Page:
I guess you’d call it the the “National Footwear of Vanuatu”
What the Aussies call “thongs” and the Americans call “flip-flops” are known as “savat” or “slipper” here.
Bislama doesn’t really have plurals. So there’s no “Savats” or “Slippers” – the singular word designates one or a bunch of them.
Many NiVans have no other form of footwear. And of those who do, many choose to wear other footwear very rarely.
People wear thongs to church. Business men and women wear them to work.
For example, a good friend of mine who is an accountant and director of many companies, goes to his office wearing a short-sleeved open-necked shirt, long pants… and thongs.
In fact, after 5 years knowing him personally I have never seen him wear any other footwear.
I held out for a long time, choosing “Crocs” instead, but in the last 6 months or so I have rarely worn anything else. Oh yeah – I did try sandals a couple of times, but as I’d not worn them for a long while they no longer felt comfortable.
All general stores sell them, often in bewildering array.
So when you visit, you can pack a pair if you want, but there is no shortage here.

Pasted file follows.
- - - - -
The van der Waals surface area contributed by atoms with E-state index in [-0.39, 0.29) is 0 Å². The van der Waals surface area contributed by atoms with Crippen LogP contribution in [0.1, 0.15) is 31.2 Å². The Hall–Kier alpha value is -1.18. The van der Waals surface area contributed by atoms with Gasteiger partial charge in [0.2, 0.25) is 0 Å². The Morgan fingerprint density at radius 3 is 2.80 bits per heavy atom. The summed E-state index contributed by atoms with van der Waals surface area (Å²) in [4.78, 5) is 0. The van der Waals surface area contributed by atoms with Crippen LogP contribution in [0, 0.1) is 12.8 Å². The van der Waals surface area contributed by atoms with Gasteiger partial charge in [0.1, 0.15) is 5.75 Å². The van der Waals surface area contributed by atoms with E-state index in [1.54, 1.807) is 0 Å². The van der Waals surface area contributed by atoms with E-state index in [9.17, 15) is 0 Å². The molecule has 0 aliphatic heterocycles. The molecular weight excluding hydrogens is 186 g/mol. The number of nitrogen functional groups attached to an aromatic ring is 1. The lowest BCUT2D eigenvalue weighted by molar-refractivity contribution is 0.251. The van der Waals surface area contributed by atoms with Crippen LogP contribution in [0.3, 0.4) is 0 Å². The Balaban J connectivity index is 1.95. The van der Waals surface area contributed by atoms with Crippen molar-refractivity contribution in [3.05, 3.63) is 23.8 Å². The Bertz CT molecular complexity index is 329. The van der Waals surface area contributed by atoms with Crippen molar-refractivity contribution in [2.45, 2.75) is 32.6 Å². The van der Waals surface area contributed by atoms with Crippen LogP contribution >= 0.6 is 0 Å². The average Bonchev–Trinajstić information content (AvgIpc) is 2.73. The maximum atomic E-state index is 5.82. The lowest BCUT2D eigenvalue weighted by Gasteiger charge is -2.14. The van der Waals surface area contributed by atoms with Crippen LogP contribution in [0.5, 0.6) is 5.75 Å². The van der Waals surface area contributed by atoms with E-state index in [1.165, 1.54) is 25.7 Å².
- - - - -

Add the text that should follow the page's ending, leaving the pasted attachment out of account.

Speaking of thongs, you may have noticed I sometimes use the by-line “Your man with thongs on the ground in Vanuatu”
This of course is a play on the expression “boots on the ground” which although originally having a military context, has come to mean a person who is active in and with local knowledge of a certain place.
It nicely sums up my “Stand-In Concierge” service, where we do all sorts of things for clients in other countries who need something done reliably here in Vanuatu.
What sort of “something?”
A few quick examples…
Maybe you need something checked out to make sure it’s “as advertised.” This is important especially with real estate. You know how those glossy pictures on the agent’s website may have carefully cropped out the rubbish tip next door.
Recently I represented a (very) large American company with it’s negotiations with a local bank. Or you may recall the email I wrote about my adventures in the bowels of the Lands Department on a quest for information for an Australian client. Right now I am sourcing a reliable Chinese-speaking local to be a guide for a Chinese family when their purchased citizenship comes through and they travel here.
I have assisted clients to open bank accounts, get a driver licence, obtain or renew their Permanent Residency visa, buy a vehicle or a house… the list goes on, but you get the idea.
Something you’d probably do yourself if you were here. I (or one of my trusty team) act like a movie standin. We “Stand In” for the main actor (you) and do what you need to have done, to the same standard YOU would do if you were here yourself.
When you need to use this service, go here: https∶//lanceinvanuatu.com/stand-in-concierge-service/
Lance (your man with thongs on the ground) in Vanuatu